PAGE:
Nelson: Feds taking the right approach to Vista
- By Kim Nelson
- Mar 20, 2007
In recent weeks there has been a flurry of news stories about federal agencies planning to ban Windows Vista in their enterprises. Separately, other stories have noted that there is little inherent business, cost or technical value of migrating to the new operating system. Although these are fundamentally different issues, they have been lumped together to create a perception that agencies are opposed to migrating to the new technology.
In retrospect, I realize this is the first time a major new technology is being deployed since most agency chief information officers began managing desktop computing from an enterprise perspective. Governments today have some of the largest and most complex information technology systems in the world and agencies largely are doing a terrific job enforcing enterprisewide management policies. Agencies that have announced deployment policies should be congratulated for recognizing the significance of a new operating system and effectively managing its implementation.
Because Microsoft worked cooperatively with government in the planning of Windows Vista, we are as invested in the successful deployment of the technology as any agency. To help ensure this success, Microsoft has created a variety of programs and tools available to customers for the preparation, deployment and management of Vista. But it doesn’t stop there. We also know that as they prepare for Windows Vista, agencies also have begun to prepare for Windows “Longhorn” Server, the next major Windows Server OS in this process. This demonstrates how comprehensive enterprisewide management policies have become.
Our cooperation with government manifests itself in two significant ways:
Engagement. We worked closely with key agencies to gain feedback during the development of Vista. Those efforts included a variety of Technical Adoption Programs, tools and policies. Many agencies provided specific feedback and input on features and requirements, including those around technical specifications, design and deployment tools, networking, encryption levels, search and many others.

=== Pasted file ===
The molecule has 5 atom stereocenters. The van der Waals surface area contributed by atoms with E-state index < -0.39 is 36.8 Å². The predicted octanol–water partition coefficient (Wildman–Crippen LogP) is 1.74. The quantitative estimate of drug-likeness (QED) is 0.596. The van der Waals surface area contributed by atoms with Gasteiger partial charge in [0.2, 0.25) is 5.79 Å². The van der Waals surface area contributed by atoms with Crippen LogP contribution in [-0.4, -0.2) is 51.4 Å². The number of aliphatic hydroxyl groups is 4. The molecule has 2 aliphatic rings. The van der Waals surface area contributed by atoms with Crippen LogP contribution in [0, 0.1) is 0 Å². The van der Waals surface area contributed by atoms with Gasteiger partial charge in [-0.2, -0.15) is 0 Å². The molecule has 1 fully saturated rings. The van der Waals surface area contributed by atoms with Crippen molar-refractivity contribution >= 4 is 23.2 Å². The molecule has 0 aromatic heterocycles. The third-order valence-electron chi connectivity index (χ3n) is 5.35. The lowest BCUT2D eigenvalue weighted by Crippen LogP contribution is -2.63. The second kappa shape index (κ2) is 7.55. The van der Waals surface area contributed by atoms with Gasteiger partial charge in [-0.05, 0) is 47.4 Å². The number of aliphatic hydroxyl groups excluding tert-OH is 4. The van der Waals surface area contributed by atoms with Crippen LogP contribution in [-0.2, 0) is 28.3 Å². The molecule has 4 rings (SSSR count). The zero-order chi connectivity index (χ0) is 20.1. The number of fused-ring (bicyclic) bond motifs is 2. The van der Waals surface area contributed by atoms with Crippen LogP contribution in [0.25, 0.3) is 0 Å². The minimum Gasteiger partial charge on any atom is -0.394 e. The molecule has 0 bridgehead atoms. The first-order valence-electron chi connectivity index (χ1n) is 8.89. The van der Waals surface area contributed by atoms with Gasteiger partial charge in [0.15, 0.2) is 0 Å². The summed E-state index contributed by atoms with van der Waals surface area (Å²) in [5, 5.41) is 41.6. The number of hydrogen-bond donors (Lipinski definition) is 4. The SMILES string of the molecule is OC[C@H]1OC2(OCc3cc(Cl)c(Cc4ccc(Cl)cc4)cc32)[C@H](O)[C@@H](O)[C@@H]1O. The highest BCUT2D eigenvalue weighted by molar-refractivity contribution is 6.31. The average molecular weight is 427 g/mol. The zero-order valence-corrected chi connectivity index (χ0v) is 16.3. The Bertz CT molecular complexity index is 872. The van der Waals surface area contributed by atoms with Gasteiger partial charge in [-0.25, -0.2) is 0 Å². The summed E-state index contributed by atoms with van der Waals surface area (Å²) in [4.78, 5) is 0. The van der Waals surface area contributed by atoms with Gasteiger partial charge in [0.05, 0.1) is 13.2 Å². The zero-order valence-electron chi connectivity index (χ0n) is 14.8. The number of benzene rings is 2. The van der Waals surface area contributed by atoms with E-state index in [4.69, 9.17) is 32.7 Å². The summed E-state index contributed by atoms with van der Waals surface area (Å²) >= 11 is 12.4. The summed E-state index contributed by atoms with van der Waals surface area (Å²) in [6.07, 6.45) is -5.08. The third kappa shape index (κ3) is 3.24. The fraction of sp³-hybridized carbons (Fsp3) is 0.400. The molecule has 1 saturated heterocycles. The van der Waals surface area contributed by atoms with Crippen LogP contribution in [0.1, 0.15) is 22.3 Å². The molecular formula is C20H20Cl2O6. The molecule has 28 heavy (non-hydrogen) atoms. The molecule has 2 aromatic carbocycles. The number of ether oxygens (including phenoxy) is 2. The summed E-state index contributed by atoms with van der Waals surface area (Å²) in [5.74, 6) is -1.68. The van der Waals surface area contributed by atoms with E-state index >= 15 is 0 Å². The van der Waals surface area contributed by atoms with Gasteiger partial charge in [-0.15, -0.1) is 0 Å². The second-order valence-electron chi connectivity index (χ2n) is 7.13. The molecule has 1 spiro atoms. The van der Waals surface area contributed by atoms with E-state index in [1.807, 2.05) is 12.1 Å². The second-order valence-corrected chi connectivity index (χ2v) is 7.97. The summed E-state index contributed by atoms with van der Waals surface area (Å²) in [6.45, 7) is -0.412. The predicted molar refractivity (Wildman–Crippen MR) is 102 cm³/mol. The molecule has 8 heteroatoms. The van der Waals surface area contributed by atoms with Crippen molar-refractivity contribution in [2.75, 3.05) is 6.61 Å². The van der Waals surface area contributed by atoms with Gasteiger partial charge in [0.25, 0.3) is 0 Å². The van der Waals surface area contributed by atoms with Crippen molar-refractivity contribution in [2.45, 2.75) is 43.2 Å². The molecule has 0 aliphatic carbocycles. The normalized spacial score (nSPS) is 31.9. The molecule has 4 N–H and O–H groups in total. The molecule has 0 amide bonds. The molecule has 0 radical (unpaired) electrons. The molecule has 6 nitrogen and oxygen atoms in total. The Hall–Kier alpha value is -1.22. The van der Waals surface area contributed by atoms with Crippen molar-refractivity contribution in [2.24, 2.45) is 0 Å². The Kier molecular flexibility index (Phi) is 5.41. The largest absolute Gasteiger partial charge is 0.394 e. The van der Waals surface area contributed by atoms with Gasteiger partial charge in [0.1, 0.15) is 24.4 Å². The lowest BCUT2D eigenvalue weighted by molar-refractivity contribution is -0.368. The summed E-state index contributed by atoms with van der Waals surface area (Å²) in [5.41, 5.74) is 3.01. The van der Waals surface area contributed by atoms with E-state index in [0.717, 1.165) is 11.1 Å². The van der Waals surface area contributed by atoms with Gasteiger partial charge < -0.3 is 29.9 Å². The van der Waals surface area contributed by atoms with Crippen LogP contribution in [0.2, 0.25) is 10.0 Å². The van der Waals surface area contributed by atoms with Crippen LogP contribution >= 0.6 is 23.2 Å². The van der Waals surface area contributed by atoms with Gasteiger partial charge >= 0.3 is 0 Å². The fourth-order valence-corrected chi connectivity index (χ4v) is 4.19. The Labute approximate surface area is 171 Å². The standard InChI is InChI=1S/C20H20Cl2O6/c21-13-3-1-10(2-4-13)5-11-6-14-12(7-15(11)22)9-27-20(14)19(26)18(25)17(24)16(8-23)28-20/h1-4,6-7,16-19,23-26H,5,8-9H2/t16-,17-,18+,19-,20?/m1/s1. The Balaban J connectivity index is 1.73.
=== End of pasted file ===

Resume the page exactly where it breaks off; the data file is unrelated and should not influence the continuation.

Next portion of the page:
Security. Windows Vista has been fundamentally re-architected with security as a top priority. It clearly is our most secure OS ever and the first version of Windows to be fully developed against the Security Development Lifecycle, substantially raising the bar on security code quality. Vista features many new capabilities and improvements, including data-at-rest protection, user account controls, Internet Explorer security enhancements, Suite B cryptography, new firewall capabilities, anti-spyware, IPv6 support and more. Equally important for government has been the ongoing interagency collaboration on Vista security baselines.
OMB has made no secret it believes commercial technology offers government the greatest opportunity to deliver projects on time and on budget. Likewise, CIOs today are seeking enterprise-proven, interoperable technology, able to support sophisticated collaboration and information-sharing requirements. Microsoft’s partnership in developing Vista with government’s input holds us squarely responsible for delivering the best business value with regard to these requirements.
None of this should come as a surprise -- to well-managed agencies or the media. There are appropriate processes to introducing new technology into an enterprise. Agencies should plan for the development and implementation of standards, ensuring secure desktop and server configurations. It seems to me these very policies and technologies, the subject of recent stories, are exactly the strategies that will guarantee best business value, end-user productivity, reliability and security.Kim Nelson is executive director for e-government for Microsoft U.S. Public Sector and former CIO for the Environmental Protection Agency.